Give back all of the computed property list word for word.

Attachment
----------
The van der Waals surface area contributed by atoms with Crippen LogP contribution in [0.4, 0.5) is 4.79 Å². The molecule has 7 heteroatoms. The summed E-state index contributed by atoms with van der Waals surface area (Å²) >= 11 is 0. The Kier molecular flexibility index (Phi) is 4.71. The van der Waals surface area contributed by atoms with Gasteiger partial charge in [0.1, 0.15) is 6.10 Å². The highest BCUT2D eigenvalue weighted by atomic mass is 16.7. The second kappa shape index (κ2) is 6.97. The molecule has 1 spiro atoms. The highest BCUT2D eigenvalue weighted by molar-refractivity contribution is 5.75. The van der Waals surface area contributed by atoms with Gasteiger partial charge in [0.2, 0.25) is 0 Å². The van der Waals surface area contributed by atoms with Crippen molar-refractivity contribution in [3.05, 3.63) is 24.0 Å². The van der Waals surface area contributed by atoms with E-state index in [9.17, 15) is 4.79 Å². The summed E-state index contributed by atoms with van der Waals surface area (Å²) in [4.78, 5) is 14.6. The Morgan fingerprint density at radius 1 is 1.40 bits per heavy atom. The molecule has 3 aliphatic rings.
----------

The van der Waals surface area contributed by atoms with Crippen LogP contribution in [0.4, 0.5) is 4.79 Å². The molecule has 7 heteroatoms. The summed E-state index contributed by atoms with van der Waals surface area (Å²) >= 11 is 0. The Kier molecular flexibility index (Phi) is 4.71. The van der Waals surface area contributed by atoms with Gasteiger partial charge in [0.1, 0.15) is 6.10 Å². The highest BCUT2D eigenvalue weighted by atomic mass is 16.7. The second kappa shape index (κ2) is 6.97. The molecule has 1 spiro atoms. The highest BCUT2D eigenvalue weighted by molar-refractivity contribution is 5.75. The van der Waals surface area contributed by atoms with Gasteiger partial charge in [0.2, 0.25) is 0 Å². The van der Waals surface area contributed by atoms with Crippen molar-refractivity contribution in [3.05, 3.63) is 24.0 Å². The van der Waals surface area contributed by atoms with E-state index in [9.17, 15) is 4.79 Å². The summed E-state index contributed by atoms with van der Waals surface area (Å²) in [4.78, 5) is 14.6. The Morgan fingerprint density at radius 1 is 1.40 bits per heavy atom. The molecule has 3 aliphatic rings.